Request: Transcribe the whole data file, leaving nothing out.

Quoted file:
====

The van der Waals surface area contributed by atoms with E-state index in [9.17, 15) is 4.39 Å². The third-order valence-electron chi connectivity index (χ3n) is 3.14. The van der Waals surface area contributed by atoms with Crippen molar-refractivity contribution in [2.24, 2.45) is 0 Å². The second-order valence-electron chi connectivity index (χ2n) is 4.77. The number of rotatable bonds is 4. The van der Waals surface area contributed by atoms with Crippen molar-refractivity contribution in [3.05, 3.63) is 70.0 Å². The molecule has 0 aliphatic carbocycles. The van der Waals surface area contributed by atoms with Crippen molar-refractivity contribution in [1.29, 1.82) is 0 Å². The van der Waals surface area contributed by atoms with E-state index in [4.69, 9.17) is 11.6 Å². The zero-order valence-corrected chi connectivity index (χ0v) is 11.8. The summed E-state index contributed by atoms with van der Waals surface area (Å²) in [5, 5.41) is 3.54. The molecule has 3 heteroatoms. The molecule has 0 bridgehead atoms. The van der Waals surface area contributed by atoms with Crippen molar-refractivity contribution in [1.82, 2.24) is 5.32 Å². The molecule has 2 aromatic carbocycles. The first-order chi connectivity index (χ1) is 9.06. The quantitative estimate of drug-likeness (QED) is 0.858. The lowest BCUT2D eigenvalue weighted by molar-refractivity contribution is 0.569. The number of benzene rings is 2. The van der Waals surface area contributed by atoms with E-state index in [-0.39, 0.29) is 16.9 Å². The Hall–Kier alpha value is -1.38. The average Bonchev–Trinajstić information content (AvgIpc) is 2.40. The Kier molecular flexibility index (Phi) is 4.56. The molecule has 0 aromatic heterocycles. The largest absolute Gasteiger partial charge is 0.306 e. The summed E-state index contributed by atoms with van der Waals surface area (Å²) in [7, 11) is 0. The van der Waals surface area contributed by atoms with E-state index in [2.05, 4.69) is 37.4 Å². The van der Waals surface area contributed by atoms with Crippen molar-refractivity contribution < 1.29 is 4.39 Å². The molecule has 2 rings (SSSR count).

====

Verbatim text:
The van der Waals surface area contributed by atoms with E-state index in [9.17, 15) is 4.39 Å². The third-order valence-electron chi connectivity index (χ3n) is 3.14. The van der Waals surface area contributed by atoms with Crippen molar-refractivity contribution in [2.24, 2.45) is 0 Å². The second-order valence-electron chi connectivity index (χ2n) is 4.77. The number of rotatable bonds is 4. The van der Waals surface area contributed by atoms with Crippen molar-refractivity contribution in [3.05, 3.63) is 70.0 Å². The molecule has 0 aliphatic carbocycles. The van der Waals surface area contributed by atoms with Crippen molar-refractivity contribution in [1.29, 1.82) is 0 Å². The van der Waals surface area contributed by atoms with E-state index in [4.69, 9.17) is 11.6 Å². The zero-order valence-corrected chi connectivity index (χ0v) is 11.8. The summed E-state index contributed by atoms with van der Waals surface area (Å²) in [5, 5.41) is 3.54. The molecule has 3 heteroatoms. The molecule has 0 bridgehead atoms. The van der Waals surface area contributed by atoms with Crippen molar-refractivity contribution in [1.82, 2.24) is 5.32 Å². The molecule has 2 aromatic carbocycles. The first-order chi connectivity index (χ1) is 9.06. The quantitative estimate of drug-likeness (QED) is 0.858. The lowest BCUT2D eigenvalue weighted by molar-refractivity contribution is 0.569. The number of benzene rings is 2. The van der Waals surface area contributed by atoms with E-state index in [-0.39, 0.29) is 16.9 Å². The Hall–Kier alpha value is -1.38. The average Bonchev–Trinajstić information content (AvgIpc) is 2.40. The Kier molecular flexibility index (Phi) is 4.56. The molecule has 0 aromatic heterocycles. The largest absolute Gasteiger partial charge is 0.306 e. The summed E-state index contributed by atoms with van der Waals surface area (Å²) in [7, 11) is 0. The van der Waals surface area contributed by atoms with E-state index in [2.05, 4.69) is 37.4 Å². The van der Waals surface area contributed by atoms with Crippen molar-refractivity contribution < 1.29 is 4.39 Å². The molecule has 2 rings (SSSR count).